Assessing the Damage

Dalvir Sangha is a Sikh postal worker in Sacramento, California. In the atmosphere following the September 11 terror attacks he often felt nervous passing a particular house along his normal route. He had clearly heard someone threatening to shoot him. Then on July 19, 2002 the threat was made real.

Sangha was shot in the temple with a pellet gun, in what he believes to be a racially motivated hate crime. "We are Sikh people. We are good," he said. Sangha still suffers from nightmares after the incident, and may have permanent nerve damage.

The perpetrator of the crime, Matthew John Burdick, 32, is now serving time in jail, but not on hate crime related charges. "He will be out in time, and his life will carry on. But I have health problems that will last for the rest of my life. I am the one who loses in this situation," said Sangha.

Dalvir Sangha's story and others like it were presented to a panel of California State Legislators on April 29 as part of a hearing sponsored by the Assembly Select Committee on Hate Crimes. Cosponsored by the Black, Latino and Asian Pacific Islander Legislative Caucuses and the Applied Research Center of Oakland, California, the hearing was convened to address the increased hate incidents and fear in communities of color post-September 11.

"There are many infringements on civil liberties and civil rights today, beyond hate crimes," says State Assembly Member Judy Chu, Chair of both the Select Committee on Hate Crimes. "Policies like the CLEAR Act and the PATRIOT Act have sent a chilling message to communities that they do not have rights, and these policies have sent a message to others that it's okay to discriminate -- in communities, in the workplace, and in schools."

Many of those who testified at the State hearings believe that the sweeping policy changes as part of the War on Terrorism have compromised the civil rights and security of California residents. Proposed budget cuts disparately affect services for immigrants and proposed legislation such as the proposed CLEAR Act, requiring local law enforcement to act as immigration enforcers, creates a feeling of jeopardy among communities of color. The PATRIOT Act is the federal law that gives unprecedented powers to the police and Federal authorities and has received criticism from civil liberties groups.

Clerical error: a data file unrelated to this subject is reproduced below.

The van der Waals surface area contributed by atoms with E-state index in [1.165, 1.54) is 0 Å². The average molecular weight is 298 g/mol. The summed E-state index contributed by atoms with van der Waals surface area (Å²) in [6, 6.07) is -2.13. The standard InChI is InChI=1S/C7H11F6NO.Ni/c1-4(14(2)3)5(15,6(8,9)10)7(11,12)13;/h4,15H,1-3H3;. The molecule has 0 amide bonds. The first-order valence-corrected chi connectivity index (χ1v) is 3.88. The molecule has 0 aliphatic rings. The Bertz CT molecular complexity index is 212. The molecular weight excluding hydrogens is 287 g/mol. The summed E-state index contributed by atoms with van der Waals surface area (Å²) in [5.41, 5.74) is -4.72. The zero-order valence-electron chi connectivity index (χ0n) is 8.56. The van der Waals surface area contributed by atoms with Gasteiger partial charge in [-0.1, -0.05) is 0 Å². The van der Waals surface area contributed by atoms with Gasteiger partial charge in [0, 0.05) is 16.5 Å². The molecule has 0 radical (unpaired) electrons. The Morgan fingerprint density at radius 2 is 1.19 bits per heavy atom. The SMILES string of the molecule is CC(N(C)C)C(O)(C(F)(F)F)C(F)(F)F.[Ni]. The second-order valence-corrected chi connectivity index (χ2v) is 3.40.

Nationally, incidents of employer discrimination against immigrants have skyrocketed since September 11, with the U.S. Equal Employment Opportunity Commission reporting a 219 percent increase. Although the California Department of Justice reported a significant increase in racial and ethnically motivated hate crimes in 2001, California still has no coordinated plan to prevent increased incidents of hate and racial profiling in the event of another attack or emergency.

Tammy Johnson of the Applied Research Center argues that it is the responsibility of the California State government to protect civil liberties in the era of national security concerns. "We know that when there is a real or perceived threat to U.S. national security we have a direct increase in incidents of hate crime and discrimination," said Johnson. "California must prepare for that eventuality."

Immigrant rights advocates argue that hate crimes aren't the only problem communities of color face post-September 11. According to Robin Toma, Executive Director of the Los Angeles County Human Relations Commission testified that there was "an increase in over 1200 percent in hate crimes against middle easterners and Muslims during 2001 as a result of 9/11." Toma said that members of other racial groups were targeted as well due to "hysteria and ignorance."

Arabs and Muslims are not the only victims of increased racial incidents. African Americans remain the victim of the most hate crimes in the state. According to Bertha Gaffney Gorman, Legislative Advocate for California State NAACP, "2002 hate crime data shows that Blacks in California are still disproportionately targeted -- 29 percent of hate crimes while representing only 12 percent of the population."

Johnson noted that while the state and federal governments have publicly said they condemn hate crimes, they have yet to make a firm policy commitment to end racial profiling and discrimination. "We need the State to send a clear message that all Californians have equal rights and protections." Johnson and others proposed various policy solutions to the trend of racial incidents. One proposal would have the State match its response to the national color-coded security alert system with increasing protection of communities that are targeted in hate crimes.

Assembly Member Chu said, "We must protect California residents, not only from potential acts of terror, but from the loss of civil rights."

Shelana deSilva is a Research Associate for the Applied Research Center's Justice is the Unifying Message Program (JUMP).

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